News agency, Cape Town, South Africa
Thursday September 20th 2018

Ticket snub for 2010 football ambassadors

Sandiso Phaliso
The Western Cape’s World Cup provincial football ambassadors are up in arms after being told that a promise to give them free tickets to Cape games would not be honoured.
The 20 ambassadors, all leading sports personalities, also received the “heart breaking” news that their contracts would come to an end at the end of July, during a meeting with the province’s 2010 organising committee two weeks ago.

Ambassadors include the likes of Sacos (SA Council on Sport) sportsman of the year (1986) Adeeb Abrahams, former Banyana Banyana captain and one of the African Women’s Footballers of the Year 2000 Desiree Ellis,
Former Bafana Bafana captain Thabo Mngomeni, and a host of other top league players and award-winning sports writers.

The ambassador’s co-ordinator, Simphiwe Oliphant, said they were shocked when they were told about the lack of tickets, and claimed that the reasons they were given were “vague”.
“We are saddened by the change of heart of the provincial government not to give us tickets that were promised. Now they have told our contracts will end in July. We are groaning, our hearts are sore,” said Oliphant.

But Angus Flowers, spokesperson for the Western Cape department of Cultural Affairs, Sport and Recreation, said the ambassadors were paid an honorarium to conduct coaching clinics and to make public appearances, and had never been promised tickets.
“This is in line with a recent treasury circular which clearly states that under no circumstances may public funds be used to purchase 2010-related tickets,” said Flowers. “Anyone wanting tickets will have to purchase them out of their own pockets. We don’t have any lying around in the cupboard”.

Yet Whitey Jacobs, the former cultural affairs MEC under the ANC, who made the deal with the ambassadors, contradicted his statements. He accused the DA-led provincial government administration of reneging on promises made to the ambassadors who, he said, “had sacrificed their time and energy” since 2007 to promote the World Cup.
“The blame (not to give match tickets and ending the ambassador’s contracts) lies with the officials in charge”, Jacobs added that the decision was made because “politicians aligned with the current (DA) administration were undermining programmes of the previous (ANC) administration”.
Jacobs said that at the time the ambassadors’ programme was launched in 2007, “there was an understanding that the ambassadors would get match tickets”.
It had also been envisaged that the ambassadors’ contracts would be terminated once the World Cup was over, he added.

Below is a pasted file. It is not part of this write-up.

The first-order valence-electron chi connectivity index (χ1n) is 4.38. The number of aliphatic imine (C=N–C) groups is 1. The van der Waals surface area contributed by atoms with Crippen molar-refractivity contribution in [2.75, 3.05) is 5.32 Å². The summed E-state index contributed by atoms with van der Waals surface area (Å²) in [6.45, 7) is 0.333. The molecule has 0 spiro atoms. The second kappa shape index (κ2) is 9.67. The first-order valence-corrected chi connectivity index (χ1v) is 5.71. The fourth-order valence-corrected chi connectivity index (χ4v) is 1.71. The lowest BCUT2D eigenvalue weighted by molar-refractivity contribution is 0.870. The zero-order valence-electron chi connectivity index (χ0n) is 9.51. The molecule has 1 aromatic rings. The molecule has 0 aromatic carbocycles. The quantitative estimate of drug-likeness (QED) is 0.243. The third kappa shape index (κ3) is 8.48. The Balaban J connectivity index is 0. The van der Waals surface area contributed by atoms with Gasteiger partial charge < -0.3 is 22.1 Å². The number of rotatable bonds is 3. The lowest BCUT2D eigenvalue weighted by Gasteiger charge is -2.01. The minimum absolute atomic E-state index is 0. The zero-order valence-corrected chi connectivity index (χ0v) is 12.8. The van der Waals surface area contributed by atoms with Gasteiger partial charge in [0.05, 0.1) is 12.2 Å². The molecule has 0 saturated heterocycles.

“I think it is bad that their contracts will come to an end after the World Cup. It (the contracts) was supposed to be renewed on an annual basis when the government’s financial year ends,” said Jacobs. “These people (the ambassadors) have sacrificed their time and this is unfair. They deserve better treatment,” said Jacobs.

The idea behind creating the ambassadors programme was to create a legacy for all South Africans that would continue years after the World Cup, said Jacobs.
Sivuyile Qinga, one of the ambassadors, said: “This is pathetic. Disappointment does not fully describe how we feel…we are fed up with this administration.”
Mara Sefalane, another ambassador, said: “They don’t respect us for the work we have done for them”.
And ambassador David Byrne added: “I was shocked to hear the news. It would have been a good gesture to get the tickets to honour the work we are doing in the communities.”

But Flower hit back saying that a formal employment contract had never existed between the department and the football ambassadors.
“Football Ambassadors who have made themselves available to conduct coaching clinics and do public appearances have been receiving honorariums, as agreed between them and the department.
“The Football Ambassador programme in its current format comes to an end at the end of July in line with the end of the 2010 World Cup.
Football-related projects would then be integrated into the provincial sport development programme of the department. Where needed, consideration will be given to using the skills base that the current crops of football ambassadors have to offer,” said Flowers.

Tags: 2010 World Cup ambassadors, Fifa World Cup, Football ambassadors, Sacos, Simphiwe Oliphant

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